Glory be to the compassionate the merciful.

O Allah, fill my heart with true enlightenment, wisdom, understanding and knowledge.

Surely you are able to do all things.

SUBH’AANA MAN LAA YA-TADEE AA’LAA AHLI MAMLAKATIHEE SUBH’AANA MAN LAA YAAKHUD’U AHLAL ARZ’I BILWAANIL A’D’AABI SUBH’AANAR RA-OOFIR RAH’EEMI ALLAAHUMMAJ-A’L LEE FEE QALBEE NOORAN WA BAS’ARAN WA FAHMAN WA I’LMAN INNAKA A’LAA KULLI SHAY-IN QADEER

Commit yourself to watching a Ramadan series video every day

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There are two Ramadan series I’ll be watching this Ramadan insha’Allah.

The first one is from Qur’an Weekly, called the Quranic Gems. You can watch the video on their website, and tune in every day to hear a specific part of the Juz for that day commented on. Here is the link to their website: http://www.quranweekly.com/quranic-gems-series-ramadan-special/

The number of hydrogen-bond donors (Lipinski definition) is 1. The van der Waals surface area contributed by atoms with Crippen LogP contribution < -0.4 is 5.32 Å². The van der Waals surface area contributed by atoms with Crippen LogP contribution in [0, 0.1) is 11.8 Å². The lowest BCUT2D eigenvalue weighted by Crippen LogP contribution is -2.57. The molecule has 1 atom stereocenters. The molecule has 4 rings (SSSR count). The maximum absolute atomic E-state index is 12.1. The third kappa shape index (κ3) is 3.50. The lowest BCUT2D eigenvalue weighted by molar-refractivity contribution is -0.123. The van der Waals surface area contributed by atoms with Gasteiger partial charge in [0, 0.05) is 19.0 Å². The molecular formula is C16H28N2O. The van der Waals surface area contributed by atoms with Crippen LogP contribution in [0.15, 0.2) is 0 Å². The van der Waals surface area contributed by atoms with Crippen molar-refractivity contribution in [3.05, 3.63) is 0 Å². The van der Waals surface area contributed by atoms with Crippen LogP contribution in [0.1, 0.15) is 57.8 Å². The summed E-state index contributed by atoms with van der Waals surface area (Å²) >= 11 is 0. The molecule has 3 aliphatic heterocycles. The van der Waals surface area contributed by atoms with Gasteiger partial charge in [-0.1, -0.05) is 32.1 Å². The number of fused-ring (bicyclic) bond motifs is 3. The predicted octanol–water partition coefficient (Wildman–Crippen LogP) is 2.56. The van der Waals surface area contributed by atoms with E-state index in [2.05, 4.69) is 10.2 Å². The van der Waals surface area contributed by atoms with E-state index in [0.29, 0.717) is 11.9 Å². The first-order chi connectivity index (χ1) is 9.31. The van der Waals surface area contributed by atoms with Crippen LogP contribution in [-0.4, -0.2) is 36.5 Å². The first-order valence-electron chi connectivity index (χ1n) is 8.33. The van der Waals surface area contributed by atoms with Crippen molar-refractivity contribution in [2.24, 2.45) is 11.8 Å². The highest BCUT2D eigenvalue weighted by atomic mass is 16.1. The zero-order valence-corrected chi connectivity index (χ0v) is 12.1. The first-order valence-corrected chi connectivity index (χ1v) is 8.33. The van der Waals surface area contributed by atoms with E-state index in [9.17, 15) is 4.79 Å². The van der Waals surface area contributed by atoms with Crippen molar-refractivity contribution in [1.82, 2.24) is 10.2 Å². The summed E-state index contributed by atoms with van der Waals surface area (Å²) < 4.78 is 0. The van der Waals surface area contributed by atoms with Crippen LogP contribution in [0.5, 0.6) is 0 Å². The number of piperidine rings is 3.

The second series I’ll be watching insha’Allah are live clases every day for the month of Ramadan. Here is the link, and you can enroll for free with your name and e-mail account. http://www.ramadanwithquran.com

Insha’Allah you can enroll as well. If you have any other series we can watch for Ramadan please link in the comment section for others to benefit from.

Make voluntary prayers

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We all know we are obliged to complete our fard prayers every day. Another simple yet rewarding way to improve your emaan is to also make Sunnah prayers when you perform your Salat. Not only will this help you strengthen your connection and taqwaa with Allah (swt), but when you are feeling down or spiritually low, you will sacrifice making your Sunnah or voluntary prayers, but not sacrifice your fard prayers.

When Ramadan comes, you will be performing your five salat, and on top of that making voluntary prayers as well. Thus, your emaan will grow insha’Allah.

Our prayer will be the first thing questioned upon on the day of Judgment. Allah (swt) says in the following hadith: